The first introductory problem to consider will be a 6 meter long horizontal beam resting on two supports:

• a roller support at $$x=0$$
• a pinned support at $$x=3\text{ m}$$
Show/Hide code for generating the image below
  1 2 3 4 5 6 7 8 9 10 11 12 13 14 15 beam = Beam(6) beam.rolling_support = 0 # x-coordinate of the rolling support beam.pinned_support = 3 # x-coordinate of the pinned support beam.add_loads([PointLoadH(5, 6)]) # 5 kN pointing right, at x=6 m fig = beam.plot_beam_diagram() ax = fig.gca() ax.text(0, -1.35, r'A', ha='center', va='top') ax.text(3, -1.35, r'B', ha='center', va='top') ax.text(6, -0.5, r'$F_1=5$ kN', ha='right', va='top', color='darkgreen') ax.axvline(x=2, linestyle='--', color="k", alpha=0.5) ax.text(2, 0.5, r'Section 1-1', rotation=90, ha='right', va='bottom') ax.axvline(x=4, linestyle='--', color="k", alpha=0.5) ax.text(4, 0.5, r'Section 2-2', rotation=90, ha='right', va='bottom') ax.axvline(x=6, linestyle='--', color="k", alpha=0.5) ax.text(6, 0.5, r'Section 3-3', rotation=90, ha='right', va='bottom') The beam is held in place by a rolling support at A and a pinned support at B. A normal (tensile) force $$F_{1} = 5\text{ kN}$$ is acting at the right end of the beam.

Let’s find the reaction forces first, so we can proceed with our analysis.

$\begin{split}\sum{F_x} = 0 \implies F_{Bx} + F_{1} = 0 \implies \underline{F_{Bx} = -5\text{ kN}}\\ \left. \begin{array}{ll} \sum{M_A} = 0\\ \sum{F_z} = 0 \end{array} \right\} \implies \underline{F_A = F_{Bz}} = 0\end{split}$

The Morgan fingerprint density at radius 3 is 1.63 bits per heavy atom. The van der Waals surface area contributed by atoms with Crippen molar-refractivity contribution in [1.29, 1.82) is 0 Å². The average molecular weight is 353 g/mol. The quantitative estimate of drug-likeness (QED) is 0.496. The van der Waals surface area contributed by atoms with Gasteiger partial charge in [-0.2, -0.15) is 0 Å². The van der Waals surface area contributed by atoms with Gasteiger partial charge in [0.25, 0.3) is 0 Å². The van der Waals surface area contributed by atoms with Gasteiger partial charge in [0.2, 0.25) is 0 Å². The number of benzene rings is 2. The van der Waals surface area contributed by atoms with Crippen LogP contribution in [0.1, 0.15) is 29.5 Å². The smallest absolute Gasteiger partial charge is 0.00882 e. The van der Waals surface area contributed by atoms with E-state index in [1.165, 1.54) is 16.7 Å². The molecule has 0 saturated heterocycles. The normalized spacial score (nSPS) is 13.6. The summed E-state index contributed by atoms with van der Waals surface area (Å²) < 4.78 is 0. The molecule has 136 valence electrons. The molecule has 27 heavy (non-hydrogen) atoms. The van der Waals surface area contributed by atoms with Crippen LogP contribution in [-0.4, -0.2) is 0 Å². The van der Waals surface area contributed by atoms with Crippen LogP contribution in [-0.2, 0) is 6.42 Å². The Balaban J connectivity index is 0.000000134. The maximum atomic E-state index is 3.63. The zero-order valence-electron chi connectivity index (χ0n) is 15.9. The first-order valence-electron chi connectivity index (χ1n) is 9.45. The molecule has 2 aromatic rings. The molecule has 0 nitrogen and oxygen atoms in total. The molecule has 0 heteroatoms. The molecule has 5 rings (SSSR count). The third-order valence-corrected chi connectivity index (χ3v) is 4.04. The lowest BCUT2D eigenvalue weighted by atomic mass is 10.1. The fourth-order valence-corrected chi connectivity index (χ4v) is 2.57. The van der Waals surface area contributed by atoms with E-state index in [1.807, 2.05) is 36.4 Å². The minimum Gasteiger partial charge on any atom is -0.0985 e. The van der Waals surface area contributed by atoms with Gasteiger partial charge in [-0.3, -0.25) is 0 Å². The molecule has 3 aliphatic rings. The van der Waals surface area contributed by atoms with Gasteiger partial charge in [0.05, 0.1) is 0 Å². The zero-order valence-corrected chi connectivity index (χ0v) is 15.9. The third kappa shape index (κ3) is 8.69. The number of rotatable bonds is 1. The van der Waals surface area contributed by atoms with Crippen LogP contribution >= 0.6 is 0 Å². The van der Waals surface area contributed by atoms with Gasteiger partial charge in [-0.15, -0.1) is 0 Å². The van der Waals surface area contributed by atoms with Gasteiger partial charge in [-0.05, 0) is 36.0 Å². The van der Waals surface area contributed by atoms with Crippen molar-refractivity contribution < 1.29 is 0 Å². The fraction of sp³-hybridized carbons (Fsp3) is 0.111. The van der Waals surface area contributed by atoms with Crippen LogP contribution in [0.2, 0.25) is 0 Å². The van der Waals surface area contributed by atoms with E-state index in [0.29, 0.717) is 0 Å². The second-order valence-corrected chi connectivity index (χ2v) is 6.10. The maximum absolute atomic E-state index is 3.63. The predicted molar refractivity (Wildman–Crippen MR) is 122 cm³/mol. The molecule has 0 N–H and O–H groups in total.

Note

To keep matters simple, the weight of the beam is neglected throughout this analysis.

With the information about the reaction forces at supports A and B, let’s see what happens to the subsystem between the plane 2-2 (located between support B and the right end of the beam) and the plane 3-3 (exactly at the right end of the beam, where the load $$\mathbf{F_1}$$ is acting). Subsystem between planes 2-2 and 3-3, to the right of support B.

Let’s apply the equilibrium equations to this subsystem. Since we only have colinear forces along the x-axis (we neglect the height of the beam), we write the sum of forces along this direction. The other equilibrium equations are identically zero (no vertical forces or moments acting on the beam), so they don’t add any new information.

$\sum{F_x} = 0 \implies F_{1} - N = 0 \implies \underline{N|_{x=x_2} = 5\text{ kN}}$

Here we have found the internal normal force $$\mathbf{N}$$ to be equal to 5 kN. The positive sign corresponds to the standard convention. The normal force $$\mathbf{N}$$ is defined as positive when it points outwards. It follows from this that tensile forces are positive and compression forces negative. The result is the same for any plane located between the support B (section 2-2) and the right end of the beam (section 3-3).

Next, let’s consider a slightly different subsystem between planes 1-1 and 3-3 and perform the same analysis Subsystem between planes 1-1 (btw supports A and B) and 3-3 (beam’s right end)

$\sum{F_x} = 0 \implies N + F_{Bx} - F_{1} = 0 \implies \underline{N|_{x=x_1} = 0}$

The normal force $$\mathbf{N}$$ across the section 1-1 is zero. Correspondingly, the result is the same for any plane located between supports A (section 1-1) and B (section 3-3).

If we join these last two results, we can reconstruct the normal force $$\mathbf{N}$$ along the full beam span as a function of the $$\mathbf{x}$$ coordinate, which we will predictably call $$\mathbf{N(x)}$$. In this simple case, we end up with the following piecewise function:

$\begin{split}N(x) = \left\{ \begin{array}{cl} 0 \ \ \ & \text{if} \ \ 0 \leq x < x_B\\ 5 \text{ kN} \ \ \ & \text{if} \ \ < x_B \leq x < L \end{array} \right.\end{split}$
Show/Hide code for generating the image below
beam = Beam(6)
beam.rolling_support = 0  # x-coordinate of the rolling support
beam.pinned_support = 3    # x-coordinate of the pinned support
fig = beam.plot_normal_force()


### Shear force $$V(x)$$ and moment $$M(x)$$¶

Let’s do a similar analysis of the same beam for vertical forces. Instead of the horizontal force $$\mathbf{F_1}$$, consider now a vertical force $$\mathbf{P_1} = 10\text{ kN}$$ acting at the beam’s right end (plane 3-3).